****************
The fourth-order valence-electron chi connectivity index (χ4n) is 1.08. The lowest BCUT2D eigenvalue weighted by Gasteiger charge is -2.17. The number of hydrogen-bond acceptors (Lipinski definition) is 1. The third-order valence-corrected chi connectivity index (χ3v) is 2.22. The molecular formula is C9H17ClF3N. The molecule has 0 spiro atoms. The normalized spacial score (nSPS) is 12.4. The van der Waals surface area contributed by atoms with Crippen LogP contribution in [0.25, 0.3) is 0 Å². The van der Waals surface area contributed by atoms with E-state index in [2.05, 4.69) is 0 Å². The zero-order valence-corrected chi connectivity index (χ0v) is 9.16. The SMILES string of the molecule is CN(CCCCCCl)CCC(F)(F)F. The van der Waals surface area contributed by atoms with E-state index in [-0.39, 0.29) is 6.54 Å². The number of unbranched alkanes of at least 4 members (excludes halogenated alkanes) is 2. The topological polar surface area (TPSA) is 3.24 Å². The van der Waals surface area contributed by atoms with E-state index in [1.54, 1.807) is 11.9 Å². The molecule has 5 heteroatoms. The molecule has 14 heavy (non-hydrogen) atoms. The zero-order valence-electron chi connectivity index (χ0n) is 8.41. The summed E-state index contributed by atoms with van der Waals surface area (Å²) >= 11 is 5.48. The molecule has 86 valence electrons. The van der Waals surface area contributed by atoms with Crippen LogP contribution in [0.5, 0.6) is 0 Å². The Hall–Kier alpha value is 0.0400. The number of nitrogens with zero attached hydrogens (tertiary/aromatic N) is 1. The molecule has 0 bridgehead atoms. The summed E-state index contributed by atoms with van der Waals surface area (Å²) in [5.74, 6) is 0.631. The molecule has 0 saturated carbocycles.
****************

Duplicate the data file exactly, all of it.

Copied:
The fourth-order valence-electron chi connectivity index (χ4n) is 1.08. The lowest BCUT2D eigenvalue weighted by Gasteiger charge is -2.17. The number of hydrogen-bond acceptors (Lipinski definition) is 1. The third-order valence-corrected chi connectivity index (χ3v) is 2.22. The molecular formula is C9H17ClF3N. The molecule has 0 spiro atoms. The normalized spacial score (nSPS) is 12.4. The van der Waals surface area contributed by atoms with Crippen LogP contribution in [0.25, 0.3) is 0 Å². The van der Waals surface area contributed by atoms with E-state index in [2.05, 4.69) is 0 Å². The zero-order valence-corrected chi connectivity index (χ0v) is 9.16. The SMILES string of the molecule is CN(CCCCCCl)CCC(F)(F)F. The van der Waals surface area contributed by atoms with E-state index in [-0.39, 0.29) is 6.54 Å². The number of unbranched alkanes of at least 4 members (excludes halogenated alkanes) is 2. The topological polar surface area (TPSA) is 3.24 Å². The van der Waals surface area contributed by atoms with E-state index in [1.54, 1.807) is 11.9 Å². The molecule has 5 heteroatoms. The molecule has 14 heavy (non-hydrogen) atoms. The zero-order valence-electron chi connectivity index (χ0n) is 8.41. The summed E-state index contributed by atoms with van der Waals surface area (Å²) >= 11 is 5.48. The molecule has 86 valence electrons. The van der Waals surface area contributed by atoms with Crippen LogP contribution in [0.5, 0.6) is 0 Å². The Hall–Kier alpha value is 0.0400. The number of nitrogens with zero attached hydrogens (tertiary/aromatic N) is 1. The molecule has 0 bridgehead atoms. The summed E-state index contributed by atoms with van der Waals surface area (Å²) in [5.74, 6) is 0.631. The molecule has 0 saturated carbocycles.